All patients received anticoagulation for 3 months to maintain an international normalized ratio between 2 and 2.5. Lifelong anticoagulation was prescribed for patients who had atrial fibrillation (AF) or mechanical prostheses.
Parametric data are presented as mean ± SD; nonparametric data are presented as median and range. Categorical variables are presented as number and percentage.
Table I documents the preoperative characteristics of the 48 patients. The median age was 62 years (range, 4–77 yr), and 24 (50%) of the patients were women. The mean preoperative left ventricular ejection fraction was 0.59 ± 0.06.
Thirty patients (63%) were in New York Heart Association (NYHA) functional class III, and 11 (23%) were in class II. Preoperatively, 22 patients had AF. Cardiovascular comorbidities included MV disease in 42 patients and secundum atrial septal defects in 5 (Fig. 2). Table II shows the intraoperative data.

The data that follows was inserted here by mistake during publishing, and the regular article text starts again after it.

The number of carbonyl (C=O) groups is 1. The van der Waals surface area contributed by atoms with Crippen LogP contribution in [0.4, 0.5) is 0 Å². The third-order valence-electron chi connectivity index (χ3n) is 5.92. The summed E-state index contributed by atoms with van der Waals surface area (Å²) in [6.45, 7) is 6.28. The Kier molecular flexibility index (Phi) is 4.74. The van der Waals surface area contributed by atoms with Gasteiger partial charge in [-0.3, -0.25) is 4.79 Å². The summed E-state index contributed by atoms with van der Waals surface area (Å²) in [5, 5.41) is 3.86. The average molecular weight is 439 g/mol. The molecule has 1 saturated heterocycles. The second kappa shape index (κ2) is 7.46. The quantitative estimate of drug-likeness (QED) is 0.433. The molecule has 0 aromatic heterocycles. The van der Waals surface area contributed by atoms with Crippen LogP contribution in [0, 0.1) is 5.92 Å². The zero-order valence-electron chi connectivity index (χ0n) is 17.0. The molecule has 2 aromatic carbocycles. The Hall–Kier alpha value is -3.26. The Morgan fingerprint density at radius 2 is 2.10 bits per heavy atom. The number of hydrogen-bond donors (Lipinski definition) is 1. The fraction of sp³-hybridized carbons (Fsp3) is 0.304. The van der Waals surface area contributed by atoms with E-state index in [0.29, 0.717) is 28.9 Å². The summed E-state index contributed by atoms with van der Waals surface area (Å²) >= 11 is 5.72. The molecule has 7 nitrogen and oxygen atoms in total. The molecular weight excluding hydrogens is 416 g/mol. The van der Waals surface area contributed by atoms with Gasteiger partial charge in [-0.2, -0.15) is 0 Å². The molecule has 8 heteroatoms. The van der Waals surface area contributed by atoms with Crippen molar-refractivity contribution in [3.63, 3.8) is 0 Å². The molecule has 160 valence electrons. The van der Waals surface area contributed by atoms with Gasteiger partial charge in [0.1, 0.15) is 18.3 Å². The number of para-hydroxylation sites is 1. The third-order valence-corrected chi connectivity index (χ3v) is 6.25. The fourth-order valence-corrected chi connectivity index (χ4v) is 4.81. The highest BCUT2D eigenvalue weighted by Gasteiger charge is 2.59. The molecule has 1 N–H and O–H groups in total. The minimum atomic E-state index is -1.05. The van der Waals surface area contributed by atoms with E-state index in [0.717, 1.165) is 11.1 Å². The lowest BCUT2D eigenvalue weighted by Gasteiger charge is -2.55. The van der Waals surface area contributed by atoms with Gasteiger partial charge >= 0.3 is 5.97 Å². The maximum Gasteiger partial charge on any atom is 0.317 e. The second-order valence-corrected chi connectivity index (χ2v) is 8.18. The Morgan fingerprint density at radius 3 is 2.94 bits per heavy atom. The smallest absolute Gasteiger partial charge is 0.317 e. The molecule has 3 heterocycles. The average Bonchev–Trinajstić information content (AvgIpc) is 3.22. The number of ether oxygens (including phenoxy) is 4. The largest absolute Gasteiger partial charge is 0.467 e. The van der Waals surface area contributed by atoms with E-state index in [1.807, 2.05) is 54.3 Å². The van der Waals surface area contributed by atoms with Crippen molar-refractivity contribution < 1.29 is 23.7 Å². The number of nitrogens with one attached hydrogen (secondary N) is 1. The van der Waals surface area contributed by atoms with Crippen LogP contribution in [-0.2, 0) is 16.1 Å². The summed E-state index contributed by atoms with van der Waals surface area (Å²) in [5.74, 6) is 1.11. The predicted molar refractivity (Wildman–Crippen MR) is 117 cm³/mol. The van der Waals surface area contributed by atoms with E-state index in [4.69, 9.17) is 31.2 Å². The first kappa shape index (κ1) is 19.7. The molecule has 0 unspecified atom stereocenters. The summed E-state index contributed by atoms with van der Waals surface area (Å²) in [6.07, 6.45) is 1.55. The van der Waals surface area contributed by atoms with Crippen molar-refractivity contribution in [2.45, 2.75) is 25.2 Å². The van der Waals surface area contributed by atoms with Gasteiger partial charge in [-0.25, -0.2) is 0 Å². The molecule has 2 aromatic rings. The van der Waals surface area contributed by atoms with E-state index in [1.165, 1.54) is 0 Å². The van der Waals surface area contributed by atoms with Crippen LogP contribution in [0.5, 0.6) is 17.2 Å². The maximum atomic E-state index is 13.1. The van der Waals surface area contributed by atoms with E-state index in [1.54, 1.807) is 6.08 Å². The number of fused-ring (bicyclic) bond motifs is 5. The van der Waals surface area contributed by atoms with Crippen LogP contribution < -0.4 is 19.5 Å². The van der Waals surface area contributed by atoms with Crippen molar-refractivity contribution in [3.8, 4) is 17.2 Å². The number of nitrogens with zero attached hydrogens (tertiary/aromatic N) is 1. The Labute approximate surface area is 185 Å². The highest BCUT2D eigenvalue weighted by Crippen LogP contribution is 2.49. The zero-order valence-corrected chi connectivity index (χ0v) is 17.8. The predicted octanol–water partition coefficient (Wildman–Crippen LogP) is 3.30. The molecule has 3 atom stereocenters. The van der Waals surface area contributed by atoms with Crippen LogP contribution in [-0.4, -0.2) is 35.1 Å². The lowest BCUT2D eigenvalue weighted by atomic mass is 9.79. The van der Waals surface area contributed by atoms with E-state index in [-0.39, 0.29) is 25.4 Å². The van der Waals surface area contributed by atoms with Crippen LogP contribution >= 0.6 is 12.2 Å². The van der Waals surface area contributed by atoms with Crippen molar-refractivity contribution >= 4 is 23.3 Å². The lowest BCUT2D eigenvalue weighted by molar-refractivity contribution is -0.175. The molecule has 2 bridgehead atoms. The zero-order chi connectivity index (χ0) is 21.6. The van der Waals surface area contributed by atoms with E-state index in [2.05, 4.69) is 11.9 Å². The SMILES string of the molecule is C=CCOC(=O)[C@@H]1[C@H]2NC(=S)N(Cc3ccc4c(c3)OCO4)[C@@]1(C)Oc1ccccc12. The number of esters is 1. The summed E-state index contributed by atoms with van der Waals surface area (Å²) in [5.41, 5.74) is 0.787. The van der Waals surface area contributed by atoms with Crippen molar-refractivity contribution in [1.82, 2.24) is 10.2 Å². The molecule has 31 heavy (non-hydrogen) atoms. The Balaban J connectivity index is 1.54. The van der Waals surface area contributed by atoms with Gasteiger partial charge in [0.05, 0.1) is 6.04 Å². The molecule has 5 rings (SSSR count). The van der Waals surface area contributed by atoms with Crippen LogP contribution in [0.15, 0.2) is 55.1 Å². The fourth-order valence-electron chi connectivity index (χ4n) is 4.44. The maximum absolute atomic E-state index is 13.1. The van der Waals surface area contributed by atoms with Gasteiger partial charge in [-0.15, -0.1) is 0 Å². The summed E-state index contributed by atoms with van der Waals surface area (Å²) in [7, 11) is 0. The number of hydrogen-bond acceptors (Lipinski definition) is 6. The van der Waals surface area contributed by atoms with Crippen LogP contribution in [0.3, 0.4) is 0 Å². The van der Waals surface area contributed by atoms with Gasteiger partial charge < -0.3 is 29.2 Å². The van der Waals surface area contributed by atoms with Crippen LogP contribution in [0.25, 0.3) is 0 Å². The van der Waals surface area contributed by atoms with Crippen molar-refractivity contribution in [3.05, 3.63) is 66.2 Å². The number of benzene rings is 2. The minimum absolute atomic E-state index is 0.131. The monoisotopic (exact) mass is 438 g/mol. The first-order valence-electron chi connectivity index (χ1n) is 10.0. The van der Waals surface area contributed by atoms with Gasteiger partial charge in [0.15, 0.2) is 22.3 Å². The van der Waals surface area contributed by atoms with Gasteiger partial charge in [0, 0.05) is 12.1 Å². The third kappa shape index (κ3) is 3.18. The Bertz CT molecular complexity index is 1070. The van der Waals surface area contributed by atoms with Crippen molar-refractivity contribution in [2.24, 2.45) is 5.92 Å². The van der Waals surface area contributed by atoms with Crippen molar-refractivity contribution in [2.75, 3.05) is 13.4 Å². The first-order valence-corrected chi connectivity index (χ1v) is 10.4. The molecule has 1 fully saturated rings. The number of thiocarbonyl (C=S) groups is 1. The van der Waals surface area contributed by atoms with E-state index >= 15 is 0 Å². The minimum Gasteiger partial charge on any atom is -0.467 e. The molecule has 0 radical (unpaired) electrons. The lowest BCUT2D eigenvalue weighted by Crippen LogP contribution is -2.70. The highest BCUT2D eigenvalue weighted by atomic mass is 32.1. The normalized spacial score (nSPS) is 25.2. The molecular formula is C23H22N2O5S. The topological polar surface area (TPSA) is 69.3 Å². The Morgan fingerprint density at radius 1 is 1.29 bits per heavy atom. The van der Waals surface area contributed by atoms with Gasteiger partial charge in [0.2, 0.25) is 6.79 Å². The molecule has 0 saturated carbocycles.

Tricuspid Valve Disease and Repair
Table III lists the types of TV disease identified during surgery. Nineteen patients had anterior leaflet prolapse; 6 had involvement of both the posterior and septal leaflets. Commissural fusion was identified in 11 patients.
Patients with annular dilation and prolapse underwent bicuspidization (n=13) or ring annuloplasty (n=33) in addition to neochordae implantation and other techniques (commissurotomy or resection of chordae tendineae). Figure 3 shows the distribution of the prosthetic ring sizes.
In total, 103 chordae were replaced, as follows: 55 in the anterior leaflets of 30 patients, 33 in the septal leaflets of 12 patients, 3 in the posterior leaflets of 3 patients, and 12 in the septal and posterior leaflets of 3 patients.
Concomitant procedures were performed in 46 patients. These included 14 MV repairs, 15 MV replacements, 9 MV replacements and aortic valve replacements, 3 aortic valve replacements with mitral repair, and closure of atrial septal defects in 5 patients. Left atrial radiofrequency ablation was performed in 12 patients who had preoperative AF. Left atrial appendage ligation was performed in all patients with preoperative AF.